Data Analysis Plan
Preliminary analyses were conducted before the outcome analyses to evaluate any baseline characteristics for differences between the MI and SH groups. Then we performed 3 preliminary sets of analyses to examine whether attrition had any effect on demographic characteristics or key baseline study variables. These preliminary analyses compared 1) baseline demographic characteristics of all participants who remained in the study at the 6-month follow-up versus those who had dropped out or were lost to follow-up, 2) baseline characteristics between treatment groups of participants who remained in the study at the 6-month follow-up, and 3) baseline characteristics between treatment groups of participants who dropped out.
The primary outcome analyses, conducted on an intention-to-treat basis, examined treatment differences in nicotine levels in both the kitchen and the TV room at the 6-month follow-up with the use of analysis of variance (ANOVA) procedures. Repeated measures ANOVA was used to examine for differences in nicotine levels over time between treatment groups. Secondary analyses on smoking cessation rates and cigarette consumption rates also were examined for treatment differences over time.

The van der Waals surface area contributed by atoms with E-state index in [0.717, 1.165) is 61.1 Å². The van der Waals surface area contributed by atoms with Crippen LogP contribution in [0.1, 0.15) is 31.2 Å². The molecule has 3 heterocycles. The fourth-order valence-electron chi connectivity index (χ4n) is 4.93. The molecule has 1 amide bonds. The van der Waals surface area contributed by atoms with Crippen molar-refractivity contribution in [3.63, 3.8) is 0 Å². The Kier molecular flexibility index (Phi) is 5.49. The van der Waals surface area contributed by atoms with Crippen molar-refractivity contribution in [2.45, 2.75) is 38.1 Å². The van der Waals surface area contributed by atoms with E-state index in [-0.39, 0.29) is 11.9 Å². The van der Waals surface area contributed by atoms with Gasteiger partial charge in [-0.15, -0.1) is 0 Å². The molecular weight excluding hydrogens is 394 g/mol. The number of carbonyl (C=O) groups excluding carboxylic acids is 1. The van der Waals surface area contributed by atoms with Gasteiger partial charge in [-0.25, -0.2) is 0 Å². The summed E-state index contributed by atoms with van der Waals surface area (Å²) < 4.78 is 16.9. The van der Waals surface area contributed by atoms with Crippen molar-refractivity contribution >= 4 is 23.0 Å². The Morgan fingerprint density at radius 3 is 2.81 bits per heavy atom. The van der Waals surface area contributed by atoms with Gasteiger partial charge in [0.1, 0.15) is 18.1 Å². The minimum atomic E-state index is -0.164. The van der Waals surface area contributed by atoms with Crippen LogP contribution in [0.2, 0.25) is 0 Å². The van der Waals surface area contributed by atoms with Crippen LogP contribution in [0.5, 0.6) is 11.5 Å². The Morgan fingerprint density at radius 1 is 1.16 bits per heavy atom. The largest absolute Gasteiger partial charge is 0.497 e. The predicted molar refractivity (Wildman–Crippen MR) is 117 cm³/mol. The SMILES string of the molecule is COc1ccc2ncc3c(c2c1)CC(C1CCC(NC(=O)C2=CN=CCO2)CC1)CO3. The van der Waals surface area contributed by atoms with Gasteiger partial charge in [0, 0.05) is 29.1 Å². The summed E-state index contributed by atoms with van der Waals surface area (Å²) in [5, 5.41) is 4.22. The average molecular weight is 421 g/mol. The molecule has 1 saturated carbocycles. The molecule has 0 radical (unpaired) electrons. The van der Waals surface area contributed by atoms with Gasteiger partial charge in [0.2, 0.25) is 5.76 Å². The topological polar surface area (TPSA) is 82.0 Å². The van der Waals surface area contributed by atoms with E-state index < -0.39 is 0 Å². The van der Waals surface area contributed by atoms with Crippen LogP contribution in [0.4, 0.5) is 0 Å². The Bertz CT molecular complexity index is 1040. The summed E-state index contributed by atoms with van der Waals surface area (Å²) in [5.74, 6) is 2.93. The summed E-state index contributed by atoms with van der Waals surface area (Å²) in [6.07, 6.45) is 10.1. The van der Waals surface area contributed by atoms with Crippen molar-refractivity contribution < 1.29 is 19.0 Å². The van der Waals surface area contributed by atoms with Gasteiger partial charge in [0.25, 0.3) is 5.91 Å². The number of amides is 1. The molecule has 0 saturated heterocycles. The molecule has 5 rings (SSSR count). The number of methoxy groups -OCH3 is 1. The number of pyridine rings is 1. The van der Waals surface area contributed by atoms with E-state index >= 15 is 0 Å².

The unit of randomization was the individual family. A computer-generated randomization table was used. Randomization information was kept from study staff until the baseline assessment was completed.
Participant Flow and Follow-Up
Figure 1 presents recruitment and randomization and attrition information.